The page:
Also, if we plot the case fatality ratio vs the percentage presence of mutant D614G strain, again a very similar coherent pattern is found which again supports our theory. The graph is shown in Figure 6.
In Figure 6, the orange curve represents the percentage presence of D614G strains and Gray curve shows percentage presence of Wuhan strain while the blue curve is the Case Fatality Ratio. Case Fatality Ratio is defined as the number of fatal cases of infection amongst total number of infected patients. We see the mutant strain abundance and case fatality ratio are exactly coherent and run with almost zero phase difference. That is, case fatality ratio amongst the infected people is high when the state has more number of D614G strains. The more is the number of D614G strains, the more is the chances of people being infected with this strain which eventually converges with higher death rate. This may be interpreted as its more pathogenic nature. Also, these mutated strains were first collected from various continents from March 9-11, 2020 onwards, which also satisfies the increasing (polynomial increase) counts from mid of March, 2020.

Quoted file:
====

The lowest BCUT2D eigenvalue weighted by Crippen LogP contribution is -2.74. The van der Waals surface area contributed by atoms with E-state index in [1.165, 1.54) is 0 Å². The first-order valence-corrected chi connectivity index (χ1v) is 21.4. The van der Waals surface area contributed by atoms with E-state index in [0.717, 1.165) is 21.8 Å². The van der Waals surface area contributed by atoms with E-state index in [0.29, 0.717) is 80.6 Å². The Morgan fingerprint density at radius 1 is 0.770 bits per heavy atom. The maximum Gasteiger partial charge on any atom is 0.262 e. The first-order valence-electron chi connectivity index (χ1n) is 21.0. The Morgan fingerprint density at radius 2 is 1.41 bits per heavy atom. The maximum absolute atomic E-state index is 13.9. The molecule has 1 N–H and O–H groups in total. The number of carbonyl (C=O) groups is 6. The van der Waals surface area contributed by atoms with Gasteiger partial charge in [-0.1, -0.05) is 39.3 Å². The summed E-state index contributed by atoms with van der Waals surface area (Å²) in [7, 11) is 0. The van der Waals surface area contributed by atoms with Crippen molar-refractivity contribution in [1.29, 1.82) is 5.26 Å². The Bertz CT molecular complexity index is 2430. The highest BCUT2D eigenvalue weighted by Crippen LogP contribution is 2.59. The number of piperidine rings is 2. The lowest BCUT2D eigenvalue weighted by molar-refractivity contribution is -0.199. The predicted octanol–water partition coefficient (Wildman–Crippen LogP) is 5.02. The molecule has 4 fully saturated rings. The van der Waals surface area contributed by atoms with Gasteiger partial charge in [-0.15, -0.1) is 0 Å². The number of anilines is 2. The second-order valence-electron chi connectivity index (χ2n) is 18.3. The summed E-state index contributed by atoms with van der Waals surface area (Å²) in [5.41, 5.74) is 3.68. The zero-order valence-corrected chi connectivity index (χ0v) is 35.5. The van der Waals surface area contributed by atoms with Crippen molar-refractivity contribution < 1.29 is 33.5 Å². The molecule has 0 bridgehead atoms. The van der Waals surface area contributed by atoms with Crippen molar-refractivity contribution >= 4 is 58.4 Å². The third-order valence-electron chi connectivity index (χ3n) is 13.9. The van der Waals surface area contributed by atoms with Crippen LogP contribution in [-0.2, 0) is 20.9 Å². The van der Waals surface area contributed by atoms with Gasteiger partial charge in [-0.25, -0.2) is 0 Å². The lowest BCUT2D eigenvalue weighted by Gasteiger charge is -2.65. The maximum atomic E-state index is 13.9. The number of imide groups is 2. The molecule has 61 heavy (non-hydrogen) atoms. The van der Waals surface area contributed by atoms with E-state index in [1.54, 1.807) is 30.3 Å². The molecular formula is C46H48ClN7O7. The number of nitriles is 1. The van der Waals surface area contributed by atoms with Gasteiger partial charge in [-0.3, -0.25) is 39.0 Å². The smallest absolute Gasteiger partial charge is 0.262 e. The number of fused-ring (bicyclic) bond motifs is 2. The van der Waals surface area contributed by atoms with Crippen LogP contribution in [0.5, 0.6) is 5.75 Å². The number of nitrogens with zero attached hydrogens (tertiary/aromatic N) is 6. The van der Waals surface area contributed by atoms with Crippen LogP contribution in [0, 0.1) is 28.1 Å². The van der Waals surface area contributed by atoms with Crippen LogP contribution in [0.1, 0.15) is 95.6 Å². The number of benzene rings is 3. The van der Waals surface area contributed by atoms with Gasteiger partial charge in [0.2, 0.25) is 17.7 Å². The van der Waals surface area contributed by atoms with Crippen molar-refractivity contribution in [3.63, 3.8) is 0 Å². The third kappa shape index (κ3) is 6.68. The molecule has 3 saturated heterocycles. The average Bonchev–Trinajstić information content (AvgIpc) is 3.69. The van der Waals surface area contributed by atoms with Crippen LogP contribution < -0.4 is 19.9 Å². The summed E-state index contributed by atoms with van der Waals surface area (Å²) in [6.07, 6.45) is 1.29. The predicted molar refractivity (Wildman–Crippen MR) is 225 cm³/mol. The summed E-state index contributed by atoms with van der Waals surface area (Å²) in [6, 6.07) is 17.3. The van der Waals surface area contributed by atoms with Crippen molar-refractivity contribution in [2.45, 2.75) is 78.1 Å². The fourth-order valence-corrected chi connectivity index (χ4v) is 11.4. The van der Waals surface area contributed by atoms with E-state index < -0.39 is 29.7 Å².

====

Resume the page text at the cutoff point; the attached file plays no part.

So, it is evident that a mutated strain D614G has been formed and is becoming quite dominant with respect to time replacing the initial Wuhan sequence. This new strain is probably more infectious due to its change in biochemical properties which increases its attachment potential with the ACE2 receptor. This mutation helps the virus to propagate, but is deadly for humans as it increases the rate of infection.
Shreyans Chatterjee did the bioinformatic analysis of the sequences. Tathagata Dey and Smarajit Manna collected data and performed statistical analysis.
Declaration of Competing Interest
The authors declare no conflict of interest.
We would like to thank Prof. Subhash C. Basak and Dr. Ashesh Nandy for their valuable advices and comments during the course of this work.
This research did not receive any specific grant from funding agencies in the public, commercial or not-for-profit sectors.